The Reserve Bank of New Zealand has today moved to protect the cash economy.
RBNZ Assistant Governor Christian Hawkesby said:
“Cash is being used less as a means of payment and access to cash is declining. However, cash provides important benefits to many people, including legal tender money, social and financial inclusion, peer-to-peer payments, backup payments, and privacy and autonomy.”
“We encourage every banking sector participant to consider their role in supporting the needs of their customers, including those who depend on cash for their everyday needs.”
RBNZ has established A Future of Cash Office and is working with industry and the community on the future of money.
In Australia, Woolworths is rolling out cashless supermarkets and in a major signal to the community, the government is banning cash transactions over $10,000.
The Reserve Bank of New Zealand’s new “stewardship” for cash direction emerged from its’ Future of Cash – Te Moni Anamata public consultation in 2019.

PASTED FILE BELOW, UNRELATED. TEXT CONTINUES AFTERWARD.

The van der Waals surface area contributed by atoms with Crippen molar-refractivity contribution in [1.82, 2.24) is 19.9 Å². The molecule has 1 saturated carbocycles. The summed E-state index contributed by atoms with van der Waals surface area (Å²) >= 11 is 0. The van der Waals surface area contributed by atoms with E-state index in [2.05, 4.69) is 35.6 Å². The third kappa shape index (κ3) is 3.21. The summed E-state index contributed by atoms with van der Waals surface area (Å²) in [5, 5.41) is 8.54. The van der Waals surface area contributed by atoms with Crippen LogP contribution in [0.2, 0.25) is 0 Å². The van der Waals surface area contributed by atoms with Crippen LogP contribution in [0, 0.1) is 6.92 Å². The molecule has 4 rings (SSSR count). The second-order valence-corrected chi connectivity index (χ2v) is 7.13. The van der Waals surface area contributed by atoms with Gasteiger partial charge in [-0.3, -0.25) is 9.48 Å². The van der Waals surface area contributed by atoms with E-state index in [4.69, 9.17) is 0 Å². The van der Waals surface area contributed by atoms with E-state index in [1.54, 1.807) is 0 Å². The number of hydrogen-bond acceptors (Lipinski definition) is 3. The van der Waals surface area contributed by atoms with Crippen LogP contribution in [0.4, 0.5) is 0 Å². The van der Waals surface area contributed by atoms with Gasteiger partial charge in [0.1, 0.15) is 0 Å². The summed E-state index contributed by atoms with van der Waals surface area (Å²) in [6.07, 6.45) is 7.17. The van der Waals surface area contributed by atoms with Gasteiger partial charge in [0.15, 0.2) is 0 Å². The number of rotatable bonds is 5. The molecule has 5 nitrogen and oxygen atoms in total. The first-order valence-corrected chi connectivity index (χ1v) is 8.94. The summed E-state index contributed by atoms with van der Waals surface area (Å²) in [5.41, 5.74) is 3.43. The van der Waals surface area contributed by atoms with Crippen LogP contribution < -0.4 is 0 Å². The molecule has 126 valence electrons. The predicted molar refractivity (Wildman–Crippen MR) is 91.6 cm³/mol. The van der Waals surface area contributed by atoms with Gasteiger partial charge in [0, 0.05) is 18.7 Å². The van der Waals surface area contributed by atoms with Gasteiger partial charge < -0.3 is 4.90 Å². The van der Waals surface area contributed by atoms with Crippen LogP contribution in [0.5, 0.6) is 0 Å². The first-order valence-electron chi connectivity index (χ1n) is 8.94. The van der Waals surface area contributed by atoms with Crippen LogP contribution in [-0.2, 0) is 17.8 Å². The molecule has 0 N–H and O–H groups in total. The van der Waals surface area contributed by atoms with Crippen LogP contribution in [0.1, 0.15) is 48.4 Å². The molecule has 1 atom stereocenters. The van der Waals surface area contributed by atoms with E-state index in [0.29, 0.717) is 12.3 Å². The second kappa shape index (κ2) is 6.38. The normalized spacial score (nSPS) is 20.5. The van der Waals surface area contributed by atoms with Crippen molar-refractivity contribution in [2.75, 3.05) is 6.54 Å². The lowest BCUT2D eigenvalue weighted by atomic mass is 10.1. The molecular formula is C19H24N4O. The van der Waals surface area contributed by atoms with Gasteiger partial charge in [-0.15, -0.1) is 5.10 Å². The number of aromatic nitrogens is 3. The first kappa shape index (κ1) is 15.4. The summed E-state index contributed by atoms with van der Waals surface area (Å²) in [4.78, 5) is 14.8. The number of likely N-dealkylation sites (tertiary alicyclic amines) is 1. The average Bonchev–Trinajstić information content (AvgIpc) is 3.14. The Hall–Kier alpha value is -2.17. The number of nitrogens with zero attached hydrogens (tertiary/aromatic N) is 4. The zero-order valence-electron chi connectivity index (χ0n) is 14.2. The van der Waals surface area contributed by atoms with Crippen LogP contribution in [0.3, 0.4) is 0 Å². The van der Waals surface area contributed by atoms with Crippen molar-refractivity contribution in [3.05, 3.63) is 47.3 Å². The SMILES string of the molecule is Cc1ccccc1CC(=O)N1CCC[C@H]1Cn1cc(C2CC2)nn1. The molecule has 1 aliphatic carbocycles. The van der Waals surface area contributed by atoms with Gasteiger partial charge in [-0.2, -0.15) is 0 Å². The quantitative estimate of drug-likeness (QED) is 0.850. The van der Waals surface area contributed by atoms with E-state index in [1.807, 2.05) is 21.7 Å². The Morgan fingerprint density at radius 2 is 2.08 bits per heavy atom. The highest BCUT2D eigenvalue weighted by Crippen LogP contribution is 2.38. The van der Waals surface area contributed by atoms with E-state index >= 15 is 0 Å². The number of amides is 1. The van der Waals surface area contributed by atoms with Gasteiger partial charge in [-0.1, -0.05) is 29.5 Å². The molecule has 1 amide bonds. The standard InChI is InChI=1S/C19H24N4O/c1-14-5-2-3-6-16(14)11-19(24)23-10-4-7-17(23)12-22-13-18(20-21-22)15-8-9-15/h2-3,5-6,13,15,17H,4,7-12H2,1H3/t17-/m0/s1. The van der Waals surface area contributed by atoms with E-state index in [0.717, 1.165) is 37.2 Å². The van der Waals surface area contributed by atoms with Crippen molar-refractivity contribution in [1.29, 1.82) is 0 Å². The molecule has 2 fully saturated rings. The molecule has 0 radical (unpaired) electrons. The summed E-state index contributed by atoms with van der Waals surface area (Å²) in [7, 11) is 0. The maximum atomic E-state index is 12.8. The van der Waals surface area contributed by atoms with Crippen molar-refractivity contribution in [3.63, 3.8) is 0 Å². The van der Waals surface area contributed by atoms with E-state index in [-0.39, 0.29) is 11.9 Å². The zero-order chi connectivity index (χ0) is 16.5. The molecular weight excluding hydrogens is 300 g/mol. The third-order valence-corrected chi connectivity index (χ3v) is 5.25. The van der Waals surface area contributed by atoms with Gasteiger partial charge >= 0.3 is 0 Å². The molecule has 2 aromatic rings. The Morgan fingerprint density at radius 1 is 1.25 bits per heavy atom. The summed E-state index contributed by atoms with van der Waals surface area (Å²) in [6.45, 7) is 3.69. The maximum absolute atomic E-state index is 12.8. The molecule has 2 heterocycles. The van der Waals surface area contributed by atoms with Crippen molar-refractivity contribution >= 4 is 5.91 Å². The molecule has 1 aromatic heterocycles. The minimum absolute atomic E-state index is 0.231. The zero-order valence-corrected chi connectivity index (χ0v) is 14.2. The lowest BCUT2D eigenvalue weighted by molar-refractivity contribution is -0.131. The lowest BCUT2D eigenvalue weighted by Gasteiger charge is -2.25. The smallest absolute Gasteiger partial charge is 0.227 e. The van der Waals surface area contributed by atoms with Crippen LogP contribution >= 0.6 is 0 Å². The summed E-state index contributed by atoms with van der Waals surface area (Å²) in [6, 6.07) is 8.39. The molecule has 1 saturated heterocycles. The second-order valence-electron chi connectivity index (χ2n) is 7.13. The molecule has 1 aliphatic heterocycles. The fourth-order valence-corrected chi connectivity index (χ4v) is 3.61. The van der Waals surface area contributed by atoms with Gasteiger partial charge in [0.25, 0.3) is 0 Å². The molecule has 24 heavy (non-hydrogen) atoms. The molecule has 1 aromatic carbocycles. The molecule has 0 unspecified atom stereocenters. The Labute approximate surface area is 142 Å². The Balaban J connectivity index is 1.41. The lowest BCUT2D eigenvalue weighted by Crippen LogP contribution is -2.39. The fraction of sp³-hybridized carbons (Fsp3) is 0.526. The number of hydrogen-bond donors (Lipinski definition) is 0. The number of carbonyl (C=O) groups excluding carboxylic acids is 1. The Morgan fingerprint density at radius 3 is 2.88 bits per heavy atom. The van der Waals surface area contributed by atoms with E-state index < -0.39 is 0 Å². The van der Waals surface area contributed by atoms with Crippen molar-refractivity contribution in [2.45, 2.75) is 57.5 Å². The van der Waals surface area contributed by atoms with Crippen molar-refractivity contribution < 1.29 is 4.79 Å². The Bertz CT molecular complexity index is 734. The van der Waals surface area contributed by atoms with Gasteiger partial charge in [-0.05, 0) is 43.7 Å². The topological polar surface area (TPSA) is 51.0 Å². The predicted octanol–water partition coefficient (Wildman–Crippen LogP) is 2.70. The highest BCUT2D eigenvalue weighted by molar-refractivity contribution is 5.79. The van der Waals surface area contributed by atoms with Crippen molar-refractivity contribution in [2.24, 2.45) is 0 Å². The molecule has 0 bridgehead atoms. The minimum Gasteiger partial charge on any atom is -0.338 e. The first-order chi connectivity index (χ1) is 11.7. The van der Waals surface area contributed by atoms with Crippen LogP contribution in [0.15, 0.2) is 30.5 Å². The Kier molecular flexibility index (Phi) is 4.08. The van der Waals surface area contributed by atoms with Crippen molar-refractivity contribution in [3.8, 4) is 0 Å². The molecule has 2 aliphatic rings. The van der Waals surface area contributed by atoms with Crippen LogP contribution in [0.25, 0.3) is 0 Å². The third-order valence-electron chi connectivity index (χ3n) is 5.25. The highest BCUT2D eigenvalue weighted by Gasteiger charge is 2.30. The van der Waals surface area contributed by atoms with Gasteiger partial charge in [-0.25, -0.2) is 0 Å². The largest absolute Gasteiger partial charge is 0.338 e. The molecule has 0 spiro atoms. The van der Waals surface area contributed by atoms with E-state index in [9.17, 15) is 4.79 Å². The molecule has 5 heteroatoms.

Sandra Smith from the ATMIA (Asia Pacific) said cash from an ATM is clean and is not more risky than any other contact surface.
“The WHO, Australian health authorities, the Royal Australian Mint and the RBA have all confirmed that cash is not a virus risk if the health advice is followed – hand sanitising, distancing and masking.”
“Cash withdrawn from an Australian ATM is clean and can be trusted and used with confidence.”
Woolworths and other retailers in Australia are refusing to accept Australian cash
as payment for food and essential services.
Woolies Metro in Sydney are Melbourne are the targets of complaints on their social media pages for not accepting cash.
There is plenty of research indicating that transmission of viruses via surfaces is largely fear.
“However you pay, the World Health Organisation and the Australian health authorities say use good hand hygiene and social distance are advised.
“And don’t mix payments and cash with food handling and eating,” said Sandra Smith.
The Australian government’s proposed cash ban for business transactions over $10,000 sends a signal that Australia is heading towards a cashless future. This is the wrong signal and we call for the government to mandate a right to pay with cash for transactions under $10,000.
Small business owner Jenny Nguyen from Footscray has decided to go cash-only in her florist.